Lehigh University
The Vault at PfaffsAn Archive of Art and Literature by the Bohemians of Antebellum New York
Previous Issue Next Issue
Previous Page Next Page
0 matches

Text for Page 024

              [newspaper clipping]
             An Incident at Cold Harbor.
   Six days and nights of continuous fighting and
slaughter !  Ah, how tired I got of it, child as I
was, with all of a strong child�s strength and
recklessness !  Four men carrying a pale infan-
tryman stop for an instant in my battery.  The
wounded one suffers intensely from a wound
through the foot.  My sympathy is excited for
the young fellow, and as we at the moment are
doing nothing, I ask for half an hour�s leave.
Getting it, I accompany him back into the woods
to one of the Second corps� field hospitals.
Here, groaning loudly, he awaits his turn,
which soon comes.  We lift him on the
rude table.  A surgeon holds chloroform to his
nostrils, and under its influence he lies
as if in death.  The boot is removed then the
stocking, and I see a great ragged hole on the
sole of the foot where the ball came out.  Then
I hear the coatless surgeon who is making the
examination cry out: �The cowardly whelp !�
So I edge around and look over the shoulders of
the assistant surgeon, and see that the small
wound on top of the foot, where the ball en-
tered, is blackened with powder !  I, too, mutter,
�The coward !� and am really pleased to see the
knife and saw put to work, and the craven�s leg
taken off below the knee.  He is carried into the
shade of a tree, and left there to wake up when
he will.
    With a long breath he opens his eyes.  I am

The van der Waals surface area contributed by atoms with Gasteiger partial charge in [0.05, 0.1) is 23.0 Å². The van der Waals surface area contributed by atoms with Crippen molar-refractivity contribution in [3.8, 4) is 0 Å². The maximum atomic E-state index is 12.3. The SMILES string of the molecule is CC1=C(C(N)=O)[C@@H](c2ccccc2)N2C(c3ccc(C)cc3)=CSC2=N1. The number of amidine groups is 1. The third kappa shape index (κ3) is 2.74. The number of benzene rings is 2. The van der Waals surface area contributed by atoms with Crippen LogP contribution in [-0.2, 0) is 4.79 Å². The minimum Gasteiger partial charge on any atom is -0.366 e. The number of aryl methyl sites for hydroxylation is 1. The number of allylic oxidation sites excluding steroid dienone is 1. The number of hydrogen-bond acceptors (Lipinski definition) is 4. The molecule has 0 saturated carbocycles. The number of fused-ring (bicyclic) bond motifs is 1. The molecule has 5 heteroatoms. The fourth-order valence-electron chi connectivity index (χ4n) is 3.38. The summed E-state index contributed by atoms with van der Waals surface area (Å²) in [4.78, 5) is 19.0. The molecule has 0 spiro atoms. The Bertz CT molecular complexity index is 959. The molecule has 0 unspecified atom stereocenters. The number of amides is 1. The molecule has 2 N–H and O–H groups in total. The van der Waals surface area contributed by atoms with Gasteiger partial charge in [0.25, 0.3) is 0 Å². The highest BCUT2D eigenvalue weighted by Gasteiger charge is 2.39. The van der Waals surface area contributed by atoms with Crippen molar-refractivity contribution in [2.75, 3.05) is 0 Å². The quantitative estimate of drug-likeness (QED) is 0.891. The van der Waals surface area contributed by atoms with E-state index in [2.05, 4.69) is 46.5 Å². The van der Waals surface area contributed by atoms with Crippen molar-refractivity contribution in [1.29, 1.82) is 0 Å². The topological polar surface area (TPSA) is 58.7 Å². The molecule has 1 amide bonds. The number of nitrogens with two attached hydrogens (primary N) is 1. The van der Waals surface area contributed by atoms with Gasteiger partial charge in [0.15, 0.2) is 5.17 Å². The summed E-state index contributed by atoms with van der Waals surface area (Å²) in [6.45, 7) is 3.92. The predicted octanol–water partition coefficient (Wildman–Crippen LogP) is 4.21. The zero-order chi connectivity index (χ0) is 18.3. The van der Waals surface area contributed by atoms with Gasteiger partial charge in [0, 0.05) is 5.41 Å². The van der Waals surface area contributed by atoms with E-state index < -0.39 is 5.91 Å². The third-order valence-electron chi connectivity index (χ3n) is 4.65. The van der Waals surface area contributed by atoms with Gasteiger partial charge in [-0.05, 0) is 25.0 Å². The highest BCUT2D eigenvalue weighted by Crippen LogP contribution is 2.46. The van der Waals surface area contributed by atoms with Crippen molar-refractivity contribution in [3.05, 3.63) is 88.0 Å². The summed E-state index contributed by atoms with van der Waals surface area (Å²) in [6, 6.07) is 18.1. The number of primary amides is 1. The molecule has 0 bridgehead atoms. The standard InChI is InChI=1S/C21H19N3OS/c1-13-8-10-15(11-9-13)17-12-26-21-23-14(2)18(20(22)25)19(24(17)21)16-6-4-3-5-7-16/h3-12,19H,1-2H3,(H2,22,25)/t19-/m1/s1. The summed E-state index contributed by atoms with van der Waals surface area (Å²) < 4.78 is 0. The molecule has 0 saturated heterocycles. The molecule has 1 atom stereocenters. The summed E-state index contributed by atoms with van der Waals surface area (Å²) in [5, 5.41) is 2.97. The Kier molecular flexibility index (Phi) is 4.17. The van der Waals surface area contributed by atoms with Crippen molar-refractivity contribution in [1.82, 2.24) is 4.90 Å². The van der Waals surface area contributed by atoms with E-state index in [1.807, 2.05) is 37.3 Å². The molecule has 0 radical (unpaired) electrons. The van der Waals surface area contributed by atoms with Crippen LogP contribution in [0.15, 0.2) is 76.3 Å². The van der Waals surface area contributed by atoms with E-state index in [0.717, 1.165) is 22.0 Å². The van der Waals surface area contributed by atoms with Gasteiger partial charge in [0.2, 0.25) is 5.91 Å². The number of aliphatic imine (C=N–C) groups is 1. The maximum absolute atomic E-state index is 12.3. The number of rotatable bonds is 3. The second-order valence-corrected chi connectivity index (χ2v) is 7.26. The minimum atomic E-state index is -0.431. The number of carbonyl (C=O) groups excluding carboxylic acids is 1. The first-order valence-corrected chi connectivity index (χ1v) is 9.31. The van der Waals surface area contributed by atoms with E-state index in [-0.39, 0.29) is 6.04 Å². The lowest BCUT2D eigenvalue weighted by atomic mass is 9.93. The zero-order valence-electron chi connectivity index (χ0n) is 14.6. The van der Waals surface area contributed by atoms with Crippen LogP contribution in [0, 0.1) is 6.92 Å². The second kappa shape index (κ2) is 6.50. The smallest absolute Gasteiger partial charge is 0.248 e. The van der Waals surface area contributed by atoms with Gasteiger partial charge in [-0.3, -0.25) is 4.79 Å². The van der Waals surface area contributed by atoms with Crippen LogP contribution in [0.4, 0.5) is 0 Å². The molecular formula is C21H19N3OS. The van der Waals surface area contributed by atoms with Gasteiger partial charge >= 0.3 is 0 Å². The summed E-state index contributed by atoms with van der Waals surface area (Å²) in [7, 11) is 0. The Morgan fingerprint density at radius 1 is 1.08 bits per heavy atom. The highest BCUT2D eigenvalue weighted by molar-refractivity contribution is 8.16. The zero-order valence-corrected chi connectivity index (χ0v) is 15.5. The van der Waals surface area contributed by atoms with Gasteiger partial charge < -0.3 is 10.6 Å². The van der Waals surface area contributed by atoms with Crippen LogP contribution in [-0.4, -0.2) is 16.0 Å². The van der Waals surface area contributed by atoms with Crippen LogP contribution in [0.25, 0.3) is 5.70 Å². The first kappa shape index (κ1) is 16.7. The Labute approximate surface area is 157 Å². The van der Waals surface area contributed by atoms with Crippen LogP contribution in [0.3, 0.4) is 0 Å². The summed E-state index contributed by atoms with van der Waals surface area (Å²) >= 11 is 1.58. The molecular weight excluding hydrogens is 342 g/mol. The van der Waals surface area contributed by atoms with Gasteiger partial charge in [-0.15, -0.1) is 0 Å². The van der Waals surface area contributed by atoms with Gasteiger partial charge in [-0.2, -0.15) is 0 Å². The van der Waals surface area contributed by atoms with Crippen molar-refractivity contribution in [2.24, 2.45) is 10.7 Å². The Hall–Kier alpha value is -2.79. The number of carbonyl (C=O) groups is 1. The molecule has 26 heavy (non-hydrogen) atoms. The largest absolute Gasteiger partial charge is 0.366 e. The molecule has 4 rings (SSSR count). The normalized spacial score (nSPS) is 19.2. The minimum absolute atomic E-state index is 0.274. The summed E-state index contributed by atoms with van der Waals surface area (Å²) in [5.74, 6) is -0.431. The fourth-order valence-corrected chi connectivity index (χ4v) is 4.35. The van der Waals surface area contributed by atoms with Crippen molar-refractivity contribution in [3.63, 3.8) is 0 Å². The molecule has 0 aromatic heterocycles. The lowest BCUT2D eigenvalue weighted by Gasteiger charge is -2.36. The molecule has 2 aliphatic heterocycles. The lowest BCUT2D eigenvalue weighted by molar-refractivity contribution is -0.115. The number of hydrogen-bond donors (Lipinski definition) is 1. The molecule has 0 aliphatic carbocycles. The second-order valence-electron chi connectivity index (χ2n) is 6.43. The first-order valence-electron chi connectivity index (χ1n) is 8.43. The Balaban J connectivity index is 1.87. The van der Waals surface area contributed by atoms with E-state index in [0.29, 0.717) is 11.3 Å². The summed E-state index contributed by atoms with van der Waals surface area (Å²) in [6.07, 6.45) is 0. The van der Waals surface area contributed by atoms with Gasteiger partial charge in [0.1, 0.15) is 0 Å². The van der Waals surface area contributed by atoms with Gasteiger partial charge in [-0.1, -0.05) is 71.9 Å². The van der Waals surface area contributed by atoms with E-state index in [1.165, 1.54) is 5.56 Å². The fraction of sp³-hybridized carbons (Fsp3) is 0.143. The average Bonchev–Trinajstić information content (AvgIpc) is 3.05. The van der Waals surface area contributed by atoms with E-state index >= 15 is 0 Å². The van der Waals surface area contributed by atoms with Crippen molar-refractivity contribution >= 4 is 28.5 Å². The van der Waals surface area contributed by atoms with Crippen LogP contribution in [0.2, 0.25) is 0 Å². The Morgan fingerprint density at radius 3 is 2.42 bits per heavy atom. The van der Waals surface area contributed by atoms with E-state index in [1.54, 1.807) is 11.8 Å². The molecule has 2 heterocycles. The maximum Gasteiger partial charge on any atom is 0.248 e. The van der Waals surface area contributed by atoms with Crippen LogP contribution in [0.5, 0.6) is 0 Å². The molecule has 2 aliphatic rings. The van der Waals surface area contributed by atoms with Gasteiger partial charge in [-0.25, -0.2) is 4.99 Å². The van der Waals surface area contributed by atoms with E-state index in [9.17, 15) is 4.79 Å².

with him at once, and look sharply at him.  I
will never forget the look of horror that fastened
on his face when he found his leg was off.  Utter
hopelessness and fear that look expressed.  I en-
tered into conversation with him, and he, weak-
ened and unnerved by the loss of the leg and the
chloroform, for once told the truth.  Lying on
his back, he aimed at his great toe, meaning to
shoot   it   off, but   being rudely   joggled by a
comrade   at   the   critical   instant,   his   rifle
covered the  foot  just below the ankle, and an
ounce ball went crashing through the bunch of
bones and sinews.  The wound, instead of being
a   furlough,  was  a discharge from the army,
probably into eternity.  Our guns at the front
began to howl at the rebels again,  and  I  was
forced  to  leave  the   hospital.  The  utter  con-
tempt of the surgeons, their change from careful
handling to almost brutality, when the discov-
ered the wound was self-inflicted, was bracing to
me.  It stung  me  up  as  whiskey would have
done.  I liked it, and rammed home  the  ammu-
nition in gun No. 1 with a vim.               
Loading content ...